There’s a reason why “pivot” became the word of the year for 2020. It’s what we’ve all spent the year doing. Over and over and over again.
With every ebb and flow of this pandemic the rules of the road changed. Meetings, travel, and holidays were shut down. I’ll be honest, the lack of an ability to plan nearly anything more than a couple weeks into the future has been the hardest for me.
And, that’s why this season creates the perfect context for a BIG leadership conversation. How should leaders respond when the rules change? Whether those rules are concrete external restrictions or the subtle but just as imposing changing dynamics of culture doesn’t matter. When the rules change we are forced to respond. What is a leader supposed to do?
As I have watched leaders navigate this crazy year I have seen certain patterns repeated. What I have seen is that in addition to denial or resistance—both non-starters—there are four paths of response leaders can follow during times of game-changing disruption.
Rather than talking in abstract principles, allow me to utilize local churches as a case study as I unpack what I have seen.
Four Pathways of Response
To acquiesce means stop fighting against reality. That is actually a helpful step. When cities and states forbade the gathering of anything more than a small group, even churches with little digital presence acquiesced and moved their weekend services online.
Granted, they didn’t change much of anything, but they surrendered to reality and found a way to point a camera at the platform. Many in this initial stage chose to record the service earlier in the week and post it online for viewing on Sunday.
In this stage, we often view the demand for change as an enemy rather than an opportunity.
Improvement begins with a deeper embrace of this new reality as something that won’t go away quickly. It asks, how could we do this better? How could we improve our execution in light of these circumstances?
Churches at this stage began thinking a bit differently. Some began the shift to live-streaming to capture the live dynamic rather than delivering a video replay. Others began adding new video offerings. Pastors posted a weekly or even daily devotional. Other churches began to post stories that highlighted church members or ministries.
Retooling happens when we admit that we cannot just work harder doing the old stuff better. Retooling literally means new technologies, different staffing, changing what we offer.
Churches who embraced this pathway recognized that just pointing a camera at the old thing does not communicate very effectively under the spotlights of digital media. They hired new kinds of production help, they invested in video production equipment, They realigned staff, they learned to work with new technologies, etc.
Some began to retool the way people gathered. Forming small groups who would watch the church service together and talk about it over brunch. Other Bible study groups moved into a Zoom room.
Let’s pause for minute.
Is it possible that some of our “Zoom fatigue” is the result of trying to use Zoom to host the things we’ve always done, the way we've always done them, rather than re-designing the things we do to thrive on Zoom?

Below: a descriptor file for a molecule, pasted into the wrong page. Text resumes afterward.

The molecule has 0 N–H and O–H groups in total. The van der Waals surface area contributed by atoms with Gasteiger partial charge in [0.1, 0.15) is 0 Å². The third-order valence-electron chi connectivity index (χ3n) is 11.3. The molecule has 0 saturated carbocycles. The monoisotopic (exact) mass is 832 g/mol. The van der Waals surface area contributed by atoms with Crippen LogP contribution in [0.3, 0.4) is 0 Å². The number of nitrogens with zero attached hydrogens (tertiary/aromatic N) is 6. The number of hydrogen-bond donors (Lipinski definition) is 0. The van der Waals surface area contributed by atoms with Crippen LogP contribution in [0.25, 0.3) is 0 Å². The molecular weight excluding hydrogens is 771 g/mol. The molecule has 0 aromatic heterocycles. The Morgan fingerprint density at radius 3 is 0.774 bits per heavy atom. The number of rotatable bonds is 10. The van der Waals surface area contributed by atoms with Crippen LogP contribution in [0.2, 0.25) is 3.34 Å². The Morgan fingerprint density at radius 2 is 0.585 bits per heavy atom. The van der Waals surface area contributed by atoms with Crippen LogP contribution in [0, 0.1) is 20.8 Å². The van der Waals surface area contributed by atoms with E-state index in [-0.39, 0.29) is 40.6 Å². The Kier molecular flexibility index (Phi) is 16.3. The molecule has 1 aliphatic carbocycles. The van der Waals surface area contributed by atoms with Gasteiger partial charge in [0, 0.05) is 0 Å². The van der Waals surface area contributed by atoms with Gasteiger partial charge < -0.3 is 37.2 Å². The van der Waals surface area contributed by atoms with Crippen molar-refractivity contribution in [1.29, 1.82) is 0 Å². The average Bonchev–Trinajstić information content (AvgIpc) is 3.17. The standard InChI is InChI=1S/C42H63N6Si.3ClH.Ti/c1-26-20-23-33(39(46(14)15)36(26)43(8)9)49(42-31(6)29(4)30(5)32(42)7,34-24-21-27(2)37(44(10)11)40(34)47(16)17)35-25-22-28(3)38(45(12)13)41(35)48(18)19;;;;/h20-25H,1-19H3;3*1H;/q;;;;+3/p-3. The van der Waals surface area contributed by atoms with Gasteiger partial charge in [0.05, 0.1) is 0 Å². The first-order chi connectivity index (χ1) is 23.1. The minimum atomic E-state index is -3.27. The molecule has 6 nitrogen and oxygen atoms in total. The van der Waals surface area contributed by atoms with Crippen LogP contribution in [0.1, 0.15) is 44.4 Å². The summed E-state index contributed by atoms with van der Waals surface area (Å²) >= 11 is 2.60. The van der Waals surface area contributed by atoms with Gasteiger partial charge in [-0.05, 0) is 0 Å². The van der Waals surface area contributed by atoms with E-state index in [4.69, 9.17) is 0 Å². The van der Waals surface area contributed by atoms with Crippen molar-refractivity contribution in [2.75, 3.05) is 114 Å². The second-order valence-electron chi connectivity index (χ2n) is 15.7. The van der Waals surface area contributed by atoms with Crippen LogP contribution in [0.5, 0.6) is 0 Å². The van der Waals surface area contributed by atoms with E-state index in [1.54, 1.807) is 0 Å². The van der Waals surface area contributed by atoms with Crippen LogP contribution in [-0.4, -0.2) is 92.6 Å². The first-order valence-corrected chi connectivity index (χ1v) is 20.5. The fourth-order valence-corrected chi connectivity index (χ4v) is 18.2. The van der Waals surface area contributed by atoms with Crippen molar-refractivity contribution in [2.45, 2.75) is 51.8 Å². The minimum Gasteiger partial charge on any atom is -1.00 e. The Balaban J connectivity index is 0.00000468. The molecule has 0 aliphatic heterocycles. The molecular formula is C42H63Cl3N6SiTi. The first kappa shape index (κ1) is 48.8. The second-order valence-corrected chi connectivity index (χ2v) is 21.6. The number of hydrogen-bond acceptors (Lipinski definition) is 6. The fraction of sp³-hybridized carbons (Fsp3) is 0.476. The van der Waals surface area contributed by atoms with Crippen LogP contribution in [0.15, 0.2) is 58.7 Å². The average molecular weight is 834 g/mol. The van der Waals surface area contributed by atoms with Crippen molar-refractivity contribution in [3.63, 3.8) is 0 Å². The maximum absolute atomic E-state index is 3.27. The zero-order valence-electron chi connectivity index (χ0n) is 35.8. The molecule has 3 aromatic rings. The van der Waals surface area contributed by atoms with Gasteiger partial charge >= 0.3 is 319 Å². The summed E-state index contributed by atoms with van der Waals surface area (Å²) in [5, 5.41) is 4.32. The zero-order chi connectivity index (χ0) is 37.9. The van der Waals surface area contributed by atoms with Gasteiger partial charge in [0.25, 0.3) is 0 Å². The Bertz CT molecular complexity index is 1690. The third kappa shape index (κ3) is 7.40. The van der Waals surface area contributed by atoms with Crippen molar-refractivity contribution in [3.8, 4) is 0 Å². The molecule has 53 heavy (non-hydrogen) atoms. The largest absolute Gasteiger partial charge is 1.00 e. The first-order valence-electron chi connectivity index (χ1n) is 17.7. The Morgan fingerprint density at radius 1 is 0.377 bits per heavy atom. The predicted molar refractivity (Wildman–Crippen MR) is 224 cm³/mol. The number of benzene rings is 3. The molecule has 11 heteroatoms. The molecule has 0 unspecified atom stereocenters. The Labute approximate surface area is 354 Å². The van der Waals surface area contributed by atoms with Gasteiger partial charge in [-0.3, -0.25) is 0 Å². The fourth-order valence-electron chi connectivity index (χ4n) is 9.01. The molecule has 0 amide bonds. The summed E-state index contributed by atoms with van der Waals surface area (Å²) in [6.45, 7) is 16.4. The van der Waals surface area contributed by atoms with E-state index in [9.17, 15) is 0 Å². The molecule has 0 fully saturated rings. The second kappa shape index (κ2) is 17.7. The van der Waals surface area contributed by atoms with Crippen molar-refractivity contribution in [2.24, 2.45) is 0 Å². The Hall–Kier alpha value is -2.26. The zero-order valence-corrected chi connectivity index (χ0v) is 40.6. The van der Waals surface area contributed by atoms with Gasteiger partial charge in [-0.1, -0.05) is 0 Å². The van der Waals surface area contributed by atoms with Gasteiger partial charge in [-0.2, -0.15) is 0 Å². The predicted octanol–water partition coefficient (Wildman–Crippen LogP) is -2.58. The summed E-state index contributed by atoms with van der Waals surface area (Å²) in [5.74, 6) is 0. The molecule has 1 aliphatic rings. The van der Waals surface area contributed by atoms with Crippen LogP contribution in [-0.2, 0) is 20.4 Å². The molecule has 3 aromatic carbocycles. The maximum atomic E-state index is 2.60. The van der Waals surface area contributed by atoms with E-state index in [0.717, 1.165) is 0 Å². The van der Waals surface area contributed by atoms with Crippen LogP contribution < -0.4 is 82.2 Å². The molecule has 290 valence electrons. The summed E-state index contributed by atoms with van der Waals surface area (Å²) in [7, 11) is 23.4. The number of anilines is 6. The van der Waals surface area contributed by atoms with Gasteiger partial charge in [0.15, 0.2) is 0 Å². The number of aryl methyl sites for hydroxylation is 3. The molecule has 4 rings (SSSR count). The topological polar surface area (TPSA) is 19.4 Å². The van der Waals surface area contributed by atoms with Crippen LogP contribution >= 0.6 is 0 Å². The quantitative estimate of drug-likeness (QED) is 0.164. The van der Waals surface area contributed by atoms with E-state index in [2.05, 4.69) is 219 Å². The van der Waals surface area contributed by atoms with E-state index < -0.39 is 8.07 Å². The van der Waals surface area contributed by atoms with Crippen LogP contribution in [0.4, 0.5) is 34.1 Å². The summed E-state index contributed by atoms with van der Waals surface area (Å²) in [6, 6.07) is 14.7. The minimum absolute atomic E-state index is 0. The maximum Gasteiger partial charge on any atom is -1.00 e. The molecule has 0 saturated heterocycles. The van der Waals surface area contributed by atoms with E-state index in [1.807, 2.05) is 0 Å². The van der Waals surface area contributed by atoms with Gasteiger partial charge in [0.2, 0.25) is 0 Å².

Is it possible that in this re-invention stage, we are still trying to deliver the old things the old way by adding new bells and whistles?
Retooling is a bold step. However, is it possible this deceives us into staying on the pathway of incremental change in spite of radical change in the rules of the game?
The problem is, “Incremental change is the pathway to slow death.”
[see Deep Change, chp. 2. Robert Quinn]
The process of reinvention begins by acknowledging that when the rules change we are actually playing an entirely different game. A new game requires all new strategy.
Reinvention starts by returning to foundational questions with fresh eyes. Why do we exist? What need do we intend to meet? What are we trying to accomplish? How will we measure success?
Only after surrendering our love for our favorite methodologies can we answer these foundational questions clearly. And only after answering these core questions clearly can we begin to think outside the box of history to reinvent a new way to carry out that mission.
I don’t see very many churches at this stage yet. However, I believe this is EXACTLY where we should be moving right now. If we are going to do so much online, we need to start operating according to the laws of effective video and television. If the average scene on a TV show or movie lasts about 60 seconds, maybe we should reinvent the way we deliver teaching/sermons. What if a 30 minute sermon with no interaction is not the best way to communicate.
Maybe there are a host of questions worth asking. Like…
how could we share stories of ways God is on the move?
how could we create interactive teaching, training, or worship?
how could we help people create supportive relationships?
how could we equip people to engage your community?
how could we establish new rhythms of generosity for the poor?
Reinvention starts with challenging old assumptions, asking new questions, and then having the courage to experiment with abandon.
When the rules change, everything and everyone goes back to the drawing board. The leadership challenge is to embrace these changes as an opportunity rather than a threat.
As we come near the end of the year, I want to issue a challenge. Seize the restrictions of this season as a chance to reinvent the way you deliver on the promise of your mission.
Embrace the principle that when you utilize new technologies you are playing by new rules. And, new rules mean you are playing in a new game. So, go back to the drawing board and reinvent the way forward.
Fight against the gravity of incremental change and choose the path of deep change rather than slow death.